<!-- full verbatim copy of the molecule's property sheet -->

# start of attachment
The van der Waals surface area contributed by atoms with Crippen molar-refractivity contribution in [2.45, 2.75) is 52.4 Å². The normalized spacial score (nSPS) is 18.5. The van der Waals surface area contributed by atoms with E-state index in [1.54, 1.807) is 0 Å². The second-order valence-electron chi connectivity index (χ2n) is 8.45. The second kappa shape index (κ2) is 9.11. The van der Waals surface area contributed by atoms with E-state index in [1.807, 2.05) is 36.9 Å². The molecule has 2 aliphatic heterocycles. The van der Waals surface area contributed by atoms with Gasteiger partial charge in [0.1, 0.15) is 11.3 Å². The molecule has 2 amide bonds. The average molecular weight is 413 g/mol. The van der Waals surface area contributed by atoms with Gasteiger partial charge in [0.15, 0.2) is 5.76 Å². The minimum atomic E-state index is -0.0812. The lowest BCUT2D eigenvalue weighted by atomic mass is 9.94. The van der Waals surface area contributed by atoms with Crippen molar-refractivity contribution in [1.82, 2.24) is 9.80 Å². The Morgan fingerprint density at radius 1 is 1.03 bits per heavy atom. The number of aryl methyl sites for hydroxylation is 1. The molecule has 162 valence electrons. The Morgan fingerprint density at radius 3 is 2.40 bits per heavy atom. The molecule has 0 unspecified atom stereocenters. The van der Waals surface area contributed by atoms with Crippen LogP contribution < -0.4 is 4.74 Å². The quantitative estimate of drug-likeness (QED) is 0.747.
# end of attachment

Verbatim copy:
The van der Waals surface area contributed by atoms with Crippen molar-refractivity contribution in [2.45, 2.75) is 52.4 Å². The normalized spacial score (nSPS) is 18.5. The van der Waals surface area contributed by atoms with E-state index in [1.54, 1.807) is 0 Å². The second-order valence-electron chi connectivity index (χ2n) is 8.45. The second kappa shape index (κ2) is 9.11. The van der Waals surface area contributed by atoms with E-state index in [1.807, 2.05) is 36.9 Å². The molecule has 2 aliphatic heterocycles. The van der Waals surface area contributed by atoms with Gasteiger partial charge in [0.1, 0.15) is 11.3 Å². The molecule has 2 amide bonds. The average molecular weight is 413 g/mol. The van der Waals surface area contributed by atoms with Gasteiger partial charge in [0.15, 0.2) is 5.76 Å². The minimum atomic E-state index is -0.0812. The lowest BCUT2D eigenvalue weighted by atomic mass is 9.94. The van der Waals surface area contributed by atoms with Crippen molar-refractivity contribution in [1.82, 2.24) is 9.80 Å². The Morgan fingerprint density at radius 1 is 1.03 bits per heavy atom. The number of aryl methyl sites for hydroxylation is 1. The molecule has 162 valence electrons. The Morgan fingerprint density at radius 3 is 2.40 bits per heavy atom. The molecule has 0 unspecified atom stereocenters. The van der Waals surface area contributed by atoms with Crippen LogP contribution < -0.4 is 4.74 Å². The quantitative estimate of drug-likeness (QED) is 0.747.